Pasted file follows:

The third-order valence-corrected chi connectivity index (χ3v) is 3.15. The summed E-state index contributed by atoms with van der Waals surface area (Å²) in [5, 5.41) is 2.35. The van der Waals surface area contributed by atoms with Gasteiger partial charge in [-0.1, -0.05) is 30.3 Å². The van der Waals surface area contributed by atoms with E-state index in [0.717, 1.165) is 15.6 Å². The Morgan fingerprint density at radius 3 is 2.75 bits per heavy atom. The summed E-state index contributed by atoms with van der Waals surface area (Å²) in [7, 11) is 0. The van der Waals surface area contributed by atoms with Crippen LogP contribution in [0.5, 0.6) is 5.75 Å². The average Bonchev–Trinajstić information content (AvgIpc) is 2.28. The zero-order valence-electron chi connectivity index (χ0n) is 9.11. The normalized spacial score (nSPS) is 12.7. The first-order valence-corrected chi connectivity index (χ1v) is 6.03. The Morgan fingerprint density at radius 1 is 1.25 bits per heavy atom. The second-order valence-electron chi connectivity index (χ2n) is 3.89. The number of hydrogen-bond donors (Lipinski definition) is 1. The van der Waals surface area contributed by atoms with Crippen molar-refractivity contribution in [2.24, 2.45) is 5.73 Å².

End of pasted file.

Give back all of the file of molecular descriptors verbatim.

The third-order valence-corrected chi connectivity index (χ3v) is 3.15. The summed E-state index contributed by atoms with van der Waals surface area (Å²) in [5, 5.41) is 2.35. The van der Waals surface area contributed by atoms with Gasteiger partial charge in [-0.1, -0.05) is 30.3 Å². The van der Waals surface area contributed by atoms with E-state index in [0.717, 1.165) is 15.6 Å². The Morgan fingerprint density at radius 3 is 2.75 bits per heavy atom. The summed E-state index contributed by atoms with van der Waals surface area (Å²) in [7, 11) is 0. The van der Waals surface area contributed by atoms with Crippen LogP contribution in [0.5, 0.6) is 5.75 Å². The average Bonchev–Trinajstić information content (AvgIpc) is 2.28. The zero-order valence-electron chi connectivity index (χ0n) is 9.11. The normalized spacial score (nSPS) is 12.7. The first-order valence-corrected chi connectivity index (χ1v) is 6.03. The Morgan fingerprint density at radius 1 is 1.25 bits per heavy atom. The second-order valence-electron chi connectivity index (χ2n) is 3.89. The number of hydrogen-bond donors (Lipinski definition) is 1. The van der Waals surface area contributed by atoms with Crippen molar-refractivity contribution in [2.24, 2.45) is 5.73 Å².